Peak Vista’s Jet Wing location full-service ready
Late last year, Peak Vista Community Health Centers President and CEO Pam McManus set an ambitious agenda: to convert a massive, 30,000-plus-square-foot building at 1815 Jet Wing Drive from a career college into a full-service primary health care facility. Even more ambitious, she vowed it would be ready for patients by autumn.
On Nov. 2, the health care provider will welcome the public for a grand tour of its newly renovated Health Center at Jet Wing. Residents may check it out during a community open house from 1 to 4 p.m. that day.
The finished clinic offers medical, dental and behavioral health services in a holistic setting that encourages collaboration.
“We want our patients to feel good coming in,” said Amie McCarthy, vice president of clinical and dental operations.
“We want it to be a reflection of the quality of care they are getting,” added Kelly Utermoehlen, Peak Vista’s director of communications.
** Related content: New clinic coming to Southeast **
** Healthy growth **
Peak Vista has been operating a temporary clinic at the site, previously the Altierus Career College, since February. It initially offered medical and behavioral health services on a limited scale while the final clinic was renovated.
The temporary clinic space will next be leased to community-focused partners, and a 200-person, theater-style conference room will be available to rent for meetings and community events, Utermoehlen said.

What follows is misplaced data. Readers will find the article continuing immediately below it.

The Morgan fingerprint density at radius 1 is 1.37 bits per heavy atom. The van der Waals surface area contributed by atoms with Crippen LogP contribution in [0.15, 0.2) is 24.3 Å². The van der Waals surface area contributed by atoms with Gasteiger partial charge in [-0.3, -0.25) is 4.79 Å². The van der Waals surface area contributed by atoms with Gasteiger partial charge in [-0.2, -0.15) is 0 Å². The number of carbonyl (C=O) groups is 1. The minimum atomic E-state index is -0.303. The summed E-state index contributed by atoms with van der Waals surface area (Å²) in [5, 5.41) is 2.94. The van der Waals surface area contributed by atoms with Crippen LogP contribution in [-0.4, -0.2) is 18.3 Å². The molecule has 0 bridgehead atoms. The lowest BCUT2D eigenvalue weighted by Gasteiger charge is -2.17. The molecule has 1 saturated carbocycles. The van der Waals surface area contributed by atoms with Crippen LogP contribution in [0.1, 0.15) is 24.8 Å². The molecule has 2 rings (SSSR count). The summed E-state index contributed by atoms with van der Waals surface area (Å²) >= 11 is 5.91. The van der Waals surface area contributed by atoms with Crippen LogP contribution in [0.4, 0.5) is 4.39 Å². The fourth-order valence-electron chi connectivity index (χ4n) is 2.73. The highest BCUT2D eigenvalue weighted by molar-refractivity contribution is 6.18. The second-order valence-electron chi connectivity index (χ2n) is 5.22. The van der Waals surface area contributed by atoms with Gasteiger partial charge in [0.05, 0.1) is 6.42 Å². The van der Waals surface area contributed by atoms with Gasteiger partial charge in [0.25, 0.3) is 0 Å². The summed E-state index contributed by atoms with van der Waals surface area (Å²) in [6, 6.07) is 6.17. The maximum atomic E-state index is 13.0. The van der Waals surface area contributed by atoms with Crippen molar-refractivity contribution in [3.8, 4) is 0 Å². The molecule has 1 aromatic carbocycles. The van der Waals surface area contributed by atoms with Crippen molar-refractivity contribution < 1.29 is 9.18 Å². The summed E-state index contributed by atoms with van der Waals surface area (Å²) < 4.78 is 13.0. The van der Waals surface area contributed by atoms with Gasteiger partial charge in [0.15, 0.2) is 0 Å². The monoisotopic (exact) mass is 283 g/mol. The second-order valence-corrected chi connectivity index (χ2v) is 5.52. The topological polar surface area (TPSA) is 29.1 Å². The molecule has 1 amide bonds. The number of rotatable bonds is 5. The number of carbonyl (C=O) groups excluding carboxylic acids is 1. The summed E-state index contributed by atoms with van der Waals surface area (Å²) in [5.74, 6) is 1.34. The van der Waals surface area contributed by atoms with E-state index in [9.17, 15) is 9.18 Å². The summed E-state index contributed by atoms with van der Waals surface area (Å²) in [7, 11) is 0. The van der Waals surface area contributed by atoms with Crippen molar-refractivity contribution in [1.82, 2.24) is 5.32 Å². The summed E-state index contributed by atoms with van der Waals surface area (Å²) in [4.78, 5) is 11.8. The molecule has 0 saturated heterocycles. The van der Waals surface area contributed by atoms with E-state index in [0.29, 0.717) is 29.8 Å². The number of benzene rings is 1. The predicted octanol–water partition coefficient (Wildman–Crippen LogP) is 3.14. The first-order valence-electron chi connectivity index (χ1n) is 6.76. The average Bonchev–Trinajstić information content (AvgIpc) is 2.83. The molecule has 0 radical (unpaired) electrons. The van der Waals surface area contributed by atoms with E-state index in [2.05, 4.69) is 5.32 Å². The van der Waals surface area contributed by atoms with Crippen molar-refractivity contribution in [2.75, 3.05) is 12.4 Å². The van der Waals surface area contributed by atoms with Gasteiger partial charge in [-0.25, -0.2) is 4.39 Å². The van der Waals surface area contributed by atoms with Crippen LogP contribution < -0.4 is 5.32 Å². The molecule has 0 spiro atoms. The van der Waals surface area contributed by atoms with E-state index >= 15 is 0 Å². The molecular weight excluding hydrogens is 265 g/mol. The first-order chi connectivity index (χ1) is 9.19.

To enter the renovated part of the building is to enter a space that embraces natural lighting, an earth-toned color palate and state-of-the-art technology for everything from diagnostics to sound proofing. Facilities Director Jim Doak said every detail was carefully selected with both the patients’ and providers’ needs in mind.
Gone are the days of the sterile white or pea-green walls that used to characterize medical facilities. In are the soothing soft lighting and calming hues. Banks of exam rooms line corridors, while clear lines of sight and a multicolored flagging system lets providers know when a patient is waiting and for whom.
Private rooms offer behavioral health patients and their providers places to talk confidentially, while a communal meeting space between them can support group sessions.
In the dental wings, every exam room has easy access to an X-ray machine, and the latest technology allows dentists and hygienists to work on patients confined to wheelchairs in a patient’s own chair.
All told, the facility can house 22 medical staff including doctors, physicians’ assistants, registered nurses, behavioral health therapists, dentists, dental hygienists and resource navigators who help clients negotiate the sometimes-confusing red tape of the industry. In addition, five receptionists offer bilingual assistance.
“It’s a very integrated model,” said Danita Martinez, director of clinical operations.
By the time the open house welcomes guests, the facility’s health care operations will already be in full swing. Peak Vista served Southeast residents from its other clinics long before the Jet Wing facility opened phase one early this year; however, Martinez said, this newly renovated clinic has a special pull for many of its providers.
“We went through some transition because there were a lot” of staff requesting to be transferred to the site, she said. “The team I formed, I can honestly say is 90 percent from this area.
“It’s pretty diverse. We’re a good group.”